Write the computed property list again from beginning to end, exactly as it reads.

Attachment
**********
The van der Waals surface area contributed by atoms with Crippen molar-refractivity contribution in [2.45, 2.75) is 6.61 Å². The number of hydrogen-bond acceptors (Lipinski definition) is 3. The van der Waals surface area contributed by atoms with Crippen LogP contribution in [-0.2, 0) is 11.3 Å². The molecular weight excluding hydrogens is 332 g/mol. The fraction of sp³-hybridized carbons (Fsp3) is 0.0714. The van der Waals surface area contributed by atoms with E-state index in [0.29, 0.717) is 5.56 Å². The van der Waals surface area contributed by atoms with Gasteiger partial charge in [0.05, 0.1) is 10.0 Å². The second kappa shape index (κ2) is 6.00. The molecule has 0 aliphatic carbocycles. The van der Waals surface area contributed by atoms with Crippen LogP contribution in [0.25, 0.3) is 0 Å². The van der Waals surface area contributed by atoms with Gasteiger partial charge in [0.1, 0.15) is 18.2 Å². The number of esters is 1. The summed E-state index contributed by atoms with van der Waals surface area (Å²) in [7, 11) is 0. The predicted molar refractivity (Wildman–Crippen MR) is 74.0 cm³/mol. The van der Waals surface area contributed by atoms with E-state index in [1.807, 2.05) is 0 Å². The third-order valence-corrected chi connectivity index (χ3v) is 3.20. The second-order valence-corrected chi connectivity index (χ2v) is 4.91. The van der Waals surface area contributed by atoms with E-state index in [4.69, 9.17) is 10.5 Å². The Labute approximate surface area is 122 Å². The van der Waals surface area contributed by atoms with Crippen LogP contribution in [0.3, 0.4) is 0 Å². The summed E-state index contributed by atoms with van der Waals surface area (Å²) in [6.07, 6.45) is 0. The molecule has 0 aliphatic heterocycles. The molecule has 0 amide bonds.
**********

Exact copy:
The van der Waals surface area contributed by atoms with Crippen molar-refractivity contribution in [2.45, 2.75) is 6.61 Å². The number of hydrogen-bond acceptors (Lipinski definition) is 3. The van der Waals surface area contributed by atoms with Crippen LogP contribution in [-0.2, 0) is 11.3 Å². The molecular weight excluding hydrogens is 332 g/mol. The fraction of sp³-hybridized carbons (Fsp3) is 0.0714. The van der Waals surface area contributed by atoms with E-state index in [0.29, 0.717) is 5.56 Å². The van der Waals surface area contributed by atoms with Gasteiger partial charge in [0.05, 0.1) is 10.0 Å². The second kappa shape index (κ2) is 6.00. The molecule has 0 aliphatic carbocycles. The van der Waals surface area contributed by atoms with Crippen LogP contribution in [0.25, 0.3) is 0 Å². The van der Waals surface area contributed by atoms with Gasteiger partial charge in [0.1, 0.15) is 18.2 Å². The number of esters is 1. The summed E-state index contributed by atoms with van der Waals surface area (Å²) in [7, 11) is 0. The predicted molar refractivity (Wildman–Crippen MR) is 74.0 cm³/mol. The van der Waals surface area contributed by atoms with E-state index in [1.807, 2.05) is 0 Å². The third-order valence-corrected chi connectivity index (χ3v) is 3.20. The second-order valence-corrected chi connectivity index (χ2v) is 4.91. The van der Waals surface area contributed by atoms with E-state index in [4.69, 9.17) is 10.5 Å². The Labute approximate surface area is 122 Å². The van der Waals surface area contributed by atoms with Crippen LogP contribution in [0.3, 0.4) is 0 Å². The summed E-state index contributed by atoms with van der Waals surface area (Å²) in [6.07, 6.45) is 0. The molecule has 0 aliphatic heterocycles. The molecule has 0 amide bonds.